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Quick Tips on Preparing For Research

Here is a title you might find useful:  Graybosch, A.J., et al. The Philosophy Student Writer's Manual (2nd ed. Prentice-Hall 2003)

Before you start your research in the library:

  • understand the key terms you may be using as well as the general area that interests you;
  • think about ways to narrow your topic, making it as specific as possible (unless you have been given a specific topic to research!);
  • create a thesis statement;
  • list  the main concepts (key words) included in your thesis statement (research question), then based on your readings;
  • find as many synonyms as you can for each main concept. You are now ready to start searching in the library's catalogue and databases.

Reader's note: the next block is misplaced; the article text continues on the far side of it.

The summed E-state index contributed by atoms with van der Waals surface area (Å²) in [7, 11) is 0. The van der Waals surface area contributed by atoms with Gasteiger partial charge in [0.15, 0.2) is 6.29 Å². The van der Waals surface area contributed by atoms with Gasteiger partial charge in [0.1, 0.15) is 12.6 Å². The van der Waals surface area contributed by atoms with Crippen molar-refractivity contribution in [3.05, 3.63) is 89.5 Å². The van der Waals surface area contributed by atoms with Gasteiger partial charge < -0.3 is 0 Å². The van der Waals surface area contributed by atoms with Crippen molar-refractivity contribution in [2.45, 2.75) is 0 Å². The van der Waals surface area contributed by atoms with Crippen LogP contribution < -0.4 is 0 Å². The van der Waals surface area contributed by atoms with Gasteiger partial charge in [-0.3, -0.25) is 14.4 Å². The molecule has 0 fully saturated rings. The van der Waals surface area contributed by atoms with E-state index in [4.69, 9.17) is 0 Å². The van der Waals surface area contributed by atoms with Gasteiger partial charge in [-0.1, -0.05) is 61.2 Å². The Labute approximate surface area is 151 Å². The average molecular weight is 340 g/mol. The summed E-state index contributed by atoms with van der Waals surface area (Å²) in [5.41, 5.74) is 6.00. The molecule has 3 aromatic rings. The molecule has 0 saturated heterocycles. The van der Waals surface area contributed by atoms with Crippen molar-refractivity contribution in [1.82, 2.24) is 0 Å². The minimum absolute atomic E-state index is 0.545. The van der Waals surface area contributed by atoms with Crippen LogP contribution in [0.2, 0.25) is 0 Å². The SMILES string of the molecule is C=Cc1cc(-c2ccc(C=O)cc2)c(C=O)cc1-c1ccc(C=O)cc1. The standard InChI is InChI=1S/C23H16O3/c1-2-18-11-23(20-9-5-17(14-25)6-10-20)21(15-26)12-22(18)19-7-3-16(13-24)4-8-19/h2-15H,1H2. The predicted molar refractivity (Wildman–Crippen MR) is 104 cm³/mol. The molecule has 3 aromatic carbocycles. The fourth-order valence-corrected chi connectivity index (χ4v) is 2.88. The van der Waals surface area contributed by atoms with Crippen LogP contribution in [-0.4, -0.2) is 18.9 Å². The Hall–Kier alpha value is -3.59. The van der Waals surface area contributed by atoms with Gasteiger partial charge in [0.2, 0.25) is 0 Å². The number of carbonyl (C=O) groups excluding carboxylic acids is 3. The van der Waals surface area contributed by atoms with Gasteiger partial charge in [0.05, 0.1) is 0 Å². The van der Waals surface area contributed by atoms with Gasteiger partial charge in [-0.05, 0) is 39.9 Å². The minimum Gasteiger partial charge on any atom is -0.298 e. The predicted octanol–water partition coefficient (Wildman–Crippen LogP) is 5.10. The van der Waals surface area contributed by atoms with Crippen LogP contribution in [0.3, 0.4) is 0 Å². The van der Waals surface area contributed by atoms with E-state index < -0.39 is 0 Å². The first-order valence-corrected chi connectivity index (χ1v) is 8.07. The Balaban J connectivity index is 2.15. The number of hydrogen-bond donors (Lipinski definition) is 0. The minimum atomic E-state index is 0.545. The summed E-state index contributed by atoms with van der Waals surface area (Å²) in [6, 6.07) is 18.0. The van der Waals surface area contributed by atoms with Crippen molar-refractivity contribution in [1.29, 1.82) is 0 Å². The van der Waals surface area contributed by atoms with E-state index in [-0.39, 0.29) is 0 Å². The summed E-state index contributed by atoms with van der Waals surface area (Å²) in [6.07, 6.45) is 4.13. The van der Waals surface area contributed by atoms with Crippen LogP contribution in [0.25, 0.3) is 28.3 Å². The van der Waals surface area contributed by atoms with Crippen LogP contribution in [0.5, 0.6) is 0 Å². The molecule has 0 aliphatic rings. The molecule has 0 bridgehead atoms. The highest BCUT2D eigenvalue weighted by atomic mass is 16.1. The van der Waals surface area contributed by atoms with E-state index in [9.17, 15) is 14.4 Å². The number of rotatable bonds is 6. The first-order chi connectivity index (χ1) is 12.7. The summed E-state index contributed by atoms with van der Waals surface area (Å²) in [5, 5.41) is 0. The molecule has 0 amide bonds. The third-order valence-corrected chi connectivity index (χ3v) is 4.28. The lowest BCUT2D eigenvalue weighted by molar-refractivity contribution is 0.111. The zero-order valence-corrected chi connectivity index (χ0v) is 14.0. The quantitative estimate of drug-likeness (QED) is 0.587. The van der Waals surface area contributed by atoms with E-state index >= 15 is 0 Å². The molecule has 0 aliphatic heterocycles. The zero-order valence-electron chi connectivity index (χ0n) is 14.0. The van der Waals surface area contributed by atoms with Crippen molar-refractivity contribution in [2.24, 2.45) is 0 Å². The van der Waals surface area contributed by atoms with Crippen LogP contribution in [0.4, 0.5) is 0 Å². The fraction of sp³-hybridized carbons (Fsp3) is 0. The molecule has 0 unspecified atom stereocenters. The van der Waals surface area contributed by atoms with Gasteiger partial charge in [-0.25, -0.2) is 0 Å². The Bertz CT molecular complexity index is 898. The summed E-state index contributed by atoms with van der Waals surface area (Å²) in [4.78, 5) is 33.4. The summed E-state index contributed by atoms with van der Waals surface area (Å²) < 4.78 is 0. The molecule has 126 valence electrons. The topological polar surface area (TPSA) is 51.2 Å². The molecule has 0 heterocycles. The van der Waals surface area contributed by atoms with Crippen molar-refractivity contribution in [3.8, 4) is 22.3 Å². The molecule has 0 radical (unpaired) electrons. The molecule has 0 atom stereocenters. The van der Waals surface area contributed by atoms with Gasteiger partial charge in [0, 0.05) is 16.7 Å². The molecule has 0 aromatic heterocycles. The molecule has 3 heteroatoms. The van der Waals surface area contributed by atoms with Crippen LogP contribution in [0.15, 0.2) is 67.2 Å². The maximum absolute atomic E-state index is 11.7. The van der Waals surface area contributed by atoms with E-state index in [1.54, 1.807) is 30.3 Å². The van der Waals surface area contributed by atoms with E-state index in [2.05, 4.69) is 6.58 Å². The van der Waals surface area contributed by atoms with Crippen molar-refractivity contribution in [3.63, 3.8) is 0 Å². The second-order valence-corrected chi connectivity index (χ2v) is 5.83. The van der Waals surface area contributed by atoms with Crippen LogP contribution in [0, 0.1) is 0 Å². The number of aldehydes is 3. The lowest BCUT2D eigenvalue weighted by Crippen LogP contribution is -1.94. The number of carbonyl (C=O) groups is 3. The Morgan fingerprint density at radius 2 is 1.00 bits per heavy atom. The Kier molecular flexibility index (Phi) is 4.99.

When you are looking for definitions or if you don’t know much about a specific subject, reference works such as dictionaries and encyclopedias become invaluable because they contain relatively short—and understandable—articles. These articles often lay out the parameters of a subject and can assist you in trying to narrow your topic. Often such articles are accompanied by lists of readings (bibliographies) which allow you to explore your topic further.


Philosophy dictionaries

General dictionaries


In addition, Oxford University Press has published a slew of handbooks on various specialized areas of philosophy. See Oxford Handbooks for full-text online access to the collection.